Miles 4-10 were run at pretty consistent pace given the constant undulations, peppering six minutes per mile. By the eleventh mile at a race I wasn’t going to race, then was going to take part in with no consideration of time, was now an effort to break 80 minutes. My basic arithmetic said it was going to be close, but a 6:06 mile didn’t help. I doubled the effort to run a 5:55 twelfth mile, which Strava reckons was the fastest of the race if you take the hills into the equation (5:46).

Hanging on at 11 1/2 miles. © Mick Hall
Hanging on at 11 1/2 miles. © Mick Hall

The final mile was a repeat of the opening mile but in the opposite direction, so a long uphill drag became a swift downhill descent to the finish. This would normally be a fantastic way to end a race but my legs are still seemingly susceptible to cramping on such gradients and, sure enough, halfway down the hill the quads and hips began to cramp.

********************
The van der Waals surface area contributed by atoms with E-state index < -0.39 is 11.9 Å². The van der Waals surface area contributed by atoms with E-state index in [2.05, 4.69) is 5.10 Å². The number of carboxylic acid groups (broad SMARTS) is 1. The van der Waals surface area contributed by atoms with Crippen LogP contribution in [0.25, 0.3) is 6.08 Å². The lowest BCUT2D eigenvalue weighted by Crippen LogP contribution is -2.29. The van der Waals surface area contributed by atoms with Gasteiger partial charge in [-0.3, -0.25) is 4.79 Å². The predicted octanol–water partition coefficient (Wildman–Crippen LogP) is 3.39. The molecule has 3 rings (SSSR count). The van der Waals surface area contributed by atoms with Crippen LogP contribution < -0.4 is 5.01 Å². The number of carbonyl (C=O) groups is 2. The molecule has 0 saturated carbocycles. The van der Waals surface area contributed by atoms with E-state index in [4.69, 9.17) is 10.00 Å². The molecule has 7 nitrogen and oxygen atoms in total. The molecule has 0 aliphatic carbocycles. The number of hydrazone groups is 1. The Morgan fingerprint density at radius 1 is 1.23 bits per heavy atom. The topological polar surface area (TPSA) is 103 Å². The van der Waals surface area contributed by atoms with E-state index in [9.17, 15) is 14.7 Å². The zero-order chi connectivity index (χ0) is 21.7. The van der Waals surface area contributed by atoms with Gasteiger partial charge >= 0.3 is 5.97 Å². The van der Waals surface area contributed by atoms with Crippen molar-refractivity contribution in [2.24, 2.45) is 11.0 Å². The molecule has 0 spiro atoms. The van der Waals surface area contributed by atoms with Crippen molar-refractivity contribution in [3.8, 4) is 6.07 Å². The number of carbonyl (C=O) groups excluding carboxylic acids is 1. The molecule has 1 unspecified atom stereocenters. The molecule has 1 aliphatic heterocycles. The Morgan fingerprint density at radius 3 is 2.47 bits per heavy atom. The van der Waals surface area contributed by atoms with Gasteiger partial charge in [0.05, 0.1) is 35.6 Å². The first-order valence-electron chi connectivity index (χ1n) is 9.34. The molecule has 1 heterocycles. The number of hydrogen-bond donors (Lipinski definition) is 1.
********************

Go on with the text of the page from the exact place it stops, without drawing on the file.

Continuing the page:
I wasn’t going to let a bit of cramp stop me though, especially as I had another runner in my sights just up the road. There is many a race where I would not have chased down a runner for one position. Now at the race I wasn’t going to race, then was going to take part in with no consideration of time, which became an effort to break 80 minutes, was now an all out effort to beat a runner for twenty-fifth position.

Ignoring the cramps waving up and down my legs, I surged past the 25th placed runner with 400 meters to run and continued to ramp up the pace before putting in a full sprint for the final 100 meters. The thirteenth mile was the quickest of the race (5:37), the last 0.1 of a mile a shade under five minute mile pace. I was rewarded for my efforts with that cherished 25th position, not only a sub 1:20 clocking but a sub 1:19 (1:18:59 chip) and hips that refused to respond to my requests to walk….